Most countries in sub-Saharan Africa have now adopted integrated community case management (iCCM) of common childhood illnesses as a strategy to improve child health. In March 2014, the iCCM Task Force published an Indicator Guide for Monitoring and Evaluating iCCM: a ‘menu’ of recommended indicators with globally agreed definitions and methodology, to guide countries in developing robust iCCM monitoring systems. The Indicator Guide was conceived as an evolving document that would incorporate collective experience and learning as iCCM programmes them- selves evolve.
Community health workers are reemerging as an essential component of health systems in low-income countries. However, there are concerns that unless they are adequately supported, their motivation and performance will be suboptimal. mHealth presents an opportunity to improve support for community health workers; however, most interventions to date have been designed through a top-down approach, rarely involve the end user, and have not focused on motivation.
Scaling up interventions that increase access to timely and appropriate treatment at the community level could prevent more than 60% of these deaths. As a way of increasing access to treatment for sick children, several African countries are investing in community health workers (CHWs) as a cost-effective way of extending health services to people living beyond the reach of the health facilities.
Mozambique launched its revitalized community health programme in 2010 in response to inequitable coverage and quality of health services. The programme is focused on health promotion and disease prevention, with 20% of community health workers’ (known in Mozambique as Agentes Polivalentes Elementares (APEs)) time spent on curative services and 80% on activities promoting health and preventing illness. We set out to conduct a health system and equity analysis, exploring experiences and expectations of APEs, community members and healthcare workers supervising APEs.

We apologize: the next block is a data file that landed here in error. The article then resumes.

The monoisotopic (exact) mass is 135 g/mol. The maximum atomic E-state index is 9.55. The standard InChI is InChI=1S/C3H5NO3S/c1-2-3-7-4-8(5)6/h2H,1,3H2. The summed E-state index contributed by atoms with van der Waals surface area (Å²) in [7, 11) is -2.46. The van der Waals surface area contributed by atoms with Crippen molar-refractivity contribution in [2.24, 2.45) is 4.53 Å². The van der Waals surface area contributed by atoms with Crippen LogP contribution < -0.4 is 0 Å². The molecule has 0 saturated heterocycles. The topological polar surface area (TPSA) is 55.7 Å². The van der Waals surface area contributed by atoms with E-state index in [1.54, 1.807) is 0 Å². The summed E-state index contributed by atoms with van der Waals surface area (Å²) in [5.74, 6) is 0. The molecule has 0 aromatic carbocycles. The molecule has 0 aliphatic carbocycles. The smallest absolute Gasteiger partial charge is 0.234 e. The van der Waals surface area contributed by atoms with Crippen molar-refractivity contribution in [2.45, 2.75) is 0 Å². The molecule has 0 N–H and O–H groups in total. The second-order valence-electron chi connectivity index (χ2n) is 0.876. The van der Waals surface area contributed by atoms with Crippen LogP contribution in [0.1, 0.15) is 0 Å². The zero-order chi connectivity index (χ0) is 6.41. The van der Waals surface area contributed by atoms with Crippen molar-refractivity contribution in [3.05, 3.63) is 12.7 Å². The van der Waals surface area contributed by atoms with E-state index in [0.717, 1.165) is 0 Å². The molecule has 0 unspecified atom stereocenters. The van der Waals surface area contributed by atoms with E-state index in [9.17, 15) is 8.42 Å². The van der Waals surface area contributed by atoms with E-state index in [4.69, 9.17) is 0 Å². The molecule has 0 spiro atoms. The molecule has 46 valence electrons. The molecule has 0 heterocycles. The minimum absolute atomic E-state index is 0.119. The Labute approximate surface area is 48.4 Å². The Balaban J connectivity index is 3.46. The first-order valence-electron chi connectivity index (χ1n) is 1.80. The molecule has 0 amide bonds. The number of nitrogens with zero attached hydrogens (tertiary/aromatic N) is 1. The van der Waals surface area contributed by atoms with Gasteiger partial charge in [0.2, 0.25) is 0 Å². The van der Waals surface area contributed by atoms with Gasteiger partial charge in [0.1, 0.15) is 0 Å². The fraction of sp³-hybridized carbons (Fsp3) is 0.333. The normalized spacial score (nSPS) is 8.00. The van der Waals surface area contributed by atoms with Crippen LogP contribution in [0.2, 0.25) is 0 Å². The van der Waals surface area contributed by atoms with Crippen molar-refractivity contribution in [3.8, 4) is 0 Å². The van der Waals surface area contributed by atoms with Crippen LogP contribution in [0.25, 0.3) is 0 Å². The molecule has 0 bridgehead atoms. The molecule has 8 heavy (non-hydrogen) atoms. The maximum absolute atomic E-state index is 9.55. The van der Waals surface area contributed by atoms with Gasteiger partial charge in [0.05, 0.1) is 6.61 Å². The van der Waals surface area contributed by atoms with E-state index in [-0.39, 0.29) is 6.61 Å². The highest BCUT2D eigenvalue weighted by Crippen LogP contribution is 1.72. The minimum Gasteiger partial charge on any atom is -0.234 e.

Numerous countries around the world have established community health programmes as a means to expanding access to health services among vulnerable populations, and these programmes are considered a vital component of reaching the health-related Millennium Development Goals. With the shift towards the sustainable development goals and emphasis within these on equitable universal health coverage, there is an increasing need to understand how best to implement community health worker (CHW) programmes.
Many global health practitioners are currently reaffirming the importance of recruiting and retaining effective community health workers (CHWs) in order to achieve major public health goals. This raises policy-relevant questions about why people become and remain CHWs. This paper addresses these questions, drawing on ethnographic work in Addis Ababa, the capital of Ethiopia, between 2006 and 2009, and in Chimoio, a provincial town in central Mozambique, between 2003 and 2010.
The aim of this paper is to demonstrate how a behavioural theory, which accounts for the influence of group identification, in combination with data generated from qualitative interviews with CHWs and stakeholders, can be used to inform the design of interventions to improve CHW motivation, retention and performance in two settings—Uganda and Mozambique—with diverse, government-led CHW programmes.
Participation of community health workers (CHWs) in the provision of primary health care has been experienced all over the world for several decades, and there is an amount of evidence showing that they can add significantly to the efforts of improving the health of the population, particularly in those settings with the highest shortage of motivated and capable health professionals.